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Review: The Village, by Marghanita Laski


Pages: 302
Original date of publication: 1952
My copy: 2004 (Persephone)
Why I decided to read:
How I acquired my copy: Persephone subscription July 2012

What I like about Marghanita Laski’s books (of the ones I’ve read so far) is that they’re all different in subject matter, but they’re all very similar, too. Little Boy Lost and The Victorian Chaise Lounge, as well as The Village, all deal with the theme of chaos and how it impacts social structure. Her novels are also about how her characters deal with the effects of that chaos. 

The Village opens on the day that WWII ends in Europe. The people of Priory Hill join their fellow Englishman in rejoicing over the end of the war. But what a lot of them don’t realize is that a way of life, consisting of rigid class hierarchy, is over; or if they do, they try to cling to it. The Trevors are one such family; although they’ve “come down, they still cling to the idea that they’re gentry. So it’s a complete shock to them when their daughter, Margaret, strikes up a friendship with Roy Wilson, a young printer whose mother was a housekeeper.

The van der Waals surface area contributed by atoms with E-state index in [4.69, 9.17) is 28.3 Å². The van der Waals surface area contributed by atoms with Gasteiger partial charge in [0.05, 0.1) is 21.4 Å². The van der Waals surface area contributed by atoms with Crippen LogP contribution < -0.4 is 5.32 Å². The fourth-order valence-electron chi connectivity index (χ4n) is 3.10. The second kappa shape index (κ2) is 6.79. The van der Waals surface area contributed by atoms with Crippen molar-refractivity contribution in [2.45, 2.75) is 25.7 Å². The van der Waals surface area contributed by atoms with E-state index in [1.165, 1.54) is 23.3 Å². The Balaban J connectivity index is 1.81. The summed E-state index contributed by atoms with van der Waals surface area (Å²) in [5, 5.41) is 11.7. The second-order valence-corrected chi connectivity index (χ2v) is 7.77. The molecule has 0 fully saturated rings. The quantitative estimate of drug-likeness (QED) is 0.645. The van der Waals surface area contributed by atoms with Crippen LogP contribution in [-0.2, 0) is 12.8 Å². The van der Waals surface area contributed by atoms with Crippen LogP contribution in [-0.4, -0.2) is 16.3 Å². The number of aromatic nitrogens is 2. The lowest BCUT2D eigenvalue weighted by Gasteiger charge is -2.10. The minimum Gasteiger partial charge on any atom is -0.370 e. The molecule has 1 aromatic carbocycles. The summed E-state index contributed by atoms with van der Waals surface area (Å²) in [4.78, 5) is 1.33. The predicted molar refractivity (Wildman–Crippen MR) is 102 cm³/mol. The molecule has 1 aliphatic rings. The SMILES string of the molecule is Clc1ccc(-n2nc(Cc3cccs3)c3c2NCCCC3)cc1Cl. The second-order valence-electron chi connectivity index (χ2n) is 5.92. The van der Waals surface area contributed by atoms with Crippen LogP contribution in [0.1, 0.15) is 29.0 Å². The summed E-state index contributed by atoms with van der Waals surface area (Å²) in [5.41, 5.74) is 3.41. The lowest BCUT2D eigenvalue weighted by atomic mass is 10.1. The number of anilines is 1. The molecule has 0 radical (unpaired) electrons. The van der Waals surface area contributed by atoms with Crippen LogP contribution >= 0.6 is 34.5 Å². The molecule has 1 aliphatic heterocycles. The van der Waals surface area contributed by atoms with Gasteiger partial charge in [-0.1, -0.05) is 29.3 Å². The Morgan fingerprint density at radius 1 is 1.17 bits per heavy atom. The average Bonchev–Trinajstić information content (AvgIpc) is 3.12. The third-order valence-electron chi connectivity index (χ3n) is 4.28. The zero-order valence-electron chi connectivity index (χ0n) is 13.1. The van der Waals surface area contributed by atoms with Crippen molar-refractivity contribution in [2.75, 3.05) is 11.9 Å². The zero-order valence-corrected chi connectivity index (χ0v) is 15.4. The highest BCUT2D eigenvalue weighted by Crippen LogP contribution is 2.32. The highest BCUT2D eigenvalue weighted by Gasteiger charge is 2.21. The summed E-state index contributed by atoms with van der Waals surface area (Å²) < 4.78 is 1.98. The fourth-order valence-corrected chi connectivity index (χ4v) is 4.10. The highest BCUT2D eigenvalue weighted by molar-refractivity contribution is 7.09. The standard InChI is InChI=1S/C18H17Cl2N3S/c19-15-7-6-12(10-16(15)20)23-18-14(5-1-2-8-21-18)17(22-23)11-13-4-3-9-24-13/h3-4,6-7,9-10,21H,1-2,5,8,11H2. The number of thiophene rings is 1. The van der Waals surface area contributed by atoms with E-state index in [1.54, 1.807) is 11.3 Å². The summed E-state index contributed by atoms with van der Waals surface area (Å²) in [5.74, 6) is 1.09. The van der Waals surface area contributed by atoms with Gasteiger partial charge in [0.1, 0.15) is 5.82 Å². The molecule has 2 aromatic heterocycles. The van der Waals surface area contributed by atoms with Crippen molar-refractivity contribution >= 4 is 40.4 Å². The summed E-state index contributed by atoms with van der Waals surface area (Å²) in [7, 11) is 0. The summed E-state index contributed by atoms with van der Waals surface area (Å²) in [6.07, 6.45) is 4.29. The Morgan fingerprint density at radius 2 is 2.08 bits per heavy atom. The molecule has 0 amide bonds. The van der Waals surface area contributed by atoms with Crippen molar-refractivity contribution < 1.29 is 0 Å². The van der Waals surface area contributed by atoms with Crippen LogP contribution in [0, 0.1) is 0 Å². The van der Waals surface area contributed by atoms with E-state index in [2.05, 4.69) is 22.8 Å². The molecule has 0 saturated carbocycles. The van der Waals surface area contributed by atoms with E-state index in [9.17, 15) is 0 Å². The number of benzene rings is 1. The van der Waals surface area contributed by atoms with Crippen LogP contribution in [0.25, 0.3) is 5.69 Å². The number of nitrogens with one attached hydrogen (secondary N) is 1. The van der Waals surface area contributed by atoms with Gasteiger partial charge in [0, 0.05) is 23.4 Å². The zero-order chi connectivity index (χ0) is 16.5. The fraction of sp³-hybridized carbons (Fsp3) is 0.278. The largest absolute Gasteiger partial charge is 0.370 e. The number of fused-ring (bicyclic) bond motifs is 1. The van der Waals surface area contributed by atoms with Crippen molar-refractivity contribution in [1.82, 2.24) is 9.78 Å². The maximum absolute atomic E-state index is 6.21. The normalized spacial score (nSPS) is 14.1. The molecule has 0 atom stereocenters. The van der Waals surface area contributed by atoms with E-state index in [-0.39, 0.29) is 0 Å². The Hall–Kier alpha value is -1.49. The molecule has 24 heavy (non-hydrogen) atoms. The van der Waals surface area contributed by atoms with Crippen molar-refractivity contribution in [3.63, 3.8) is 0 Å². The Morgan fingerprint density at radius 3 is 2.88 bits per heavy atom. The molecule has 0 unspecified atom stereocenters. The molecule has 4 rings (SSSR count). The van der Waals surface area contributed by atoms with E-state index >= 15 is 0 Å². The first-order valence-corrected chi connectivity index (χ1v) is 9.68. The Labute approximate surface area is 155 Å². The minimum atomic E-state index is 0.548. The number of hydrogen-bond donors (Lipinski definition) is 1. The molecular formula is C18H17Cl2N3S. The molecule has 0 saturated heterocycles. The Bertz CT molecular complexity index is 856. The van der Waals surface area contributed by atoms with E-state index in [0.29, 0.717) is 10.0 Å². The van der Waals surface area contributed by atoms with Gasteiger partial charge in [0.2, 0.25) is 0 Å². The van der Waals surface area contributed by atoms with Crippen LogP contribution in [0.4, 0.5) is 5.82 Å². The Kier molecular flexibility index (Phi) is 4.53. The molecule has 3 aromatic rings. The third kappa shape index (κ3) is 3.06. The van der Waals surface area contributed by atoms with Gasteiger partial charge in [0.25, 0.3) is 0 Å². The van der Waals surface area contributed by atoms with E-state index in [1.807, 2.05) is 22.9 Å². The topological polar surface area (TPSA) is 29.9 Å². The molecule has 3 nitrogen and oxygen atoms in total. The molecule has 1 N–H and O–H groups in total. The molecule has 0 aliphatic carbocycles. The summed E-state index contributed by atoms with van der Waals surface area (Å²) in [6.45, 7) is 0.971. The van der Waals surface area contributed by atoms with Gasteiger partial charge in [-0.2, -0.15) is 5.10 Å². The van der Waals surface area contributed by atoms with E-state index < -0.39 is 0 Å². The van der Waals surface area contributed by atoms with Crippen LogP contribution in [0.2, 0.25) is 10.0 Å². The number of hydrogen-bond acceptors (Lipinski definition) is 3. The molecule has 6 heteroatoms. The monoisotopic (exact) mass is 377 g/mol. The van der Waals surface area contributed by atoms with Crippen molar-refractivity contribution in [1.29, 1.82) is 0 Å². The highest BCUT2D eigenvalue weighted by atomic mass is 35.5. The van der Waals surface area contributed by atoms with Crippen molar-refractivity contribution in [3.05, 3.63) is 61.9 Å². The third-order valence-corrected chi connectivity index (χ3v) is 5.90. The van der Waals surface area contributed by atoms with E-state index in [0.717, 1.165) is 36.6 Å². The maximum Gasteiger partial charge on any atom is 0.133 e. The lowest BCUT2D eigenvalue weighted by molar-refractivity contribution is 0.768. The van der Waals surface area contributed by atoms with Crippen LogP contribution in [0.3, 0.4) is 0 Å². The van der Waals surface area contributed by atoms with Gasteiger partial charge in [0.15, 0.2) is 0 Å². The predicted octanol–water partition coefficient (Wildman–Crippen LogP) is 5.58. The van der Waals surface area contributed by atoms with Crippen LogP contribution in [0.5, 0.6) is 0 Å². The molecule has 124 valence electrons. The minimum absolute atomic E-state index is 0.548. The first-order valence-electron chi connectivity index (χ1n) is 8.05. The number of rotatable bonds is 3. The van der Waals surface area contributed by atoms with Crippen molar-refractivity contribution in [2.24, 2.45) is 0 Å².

The Village is not your usual tale of the life of a county village; it’s the story of one community’s attempt to deal with the shift in perspective that occurred after the war. It illustrates the fact that social status is merely an illusion. In some ways, Margaret and Roy represent the “new way” of doing things. In all, this novel is an excellent representation of how WWII affected people--not so much the soldiers but civilians.


Comments

Karen K. said…
I loved this book, it's one of my favorite Persephones and my favorite so far by Marghanita Laski. I was really struck by how different all of her books have been so far!

I'm always fascinated by the social aspects of the wars and how civilians were affected, much more so than the actual military aspects.

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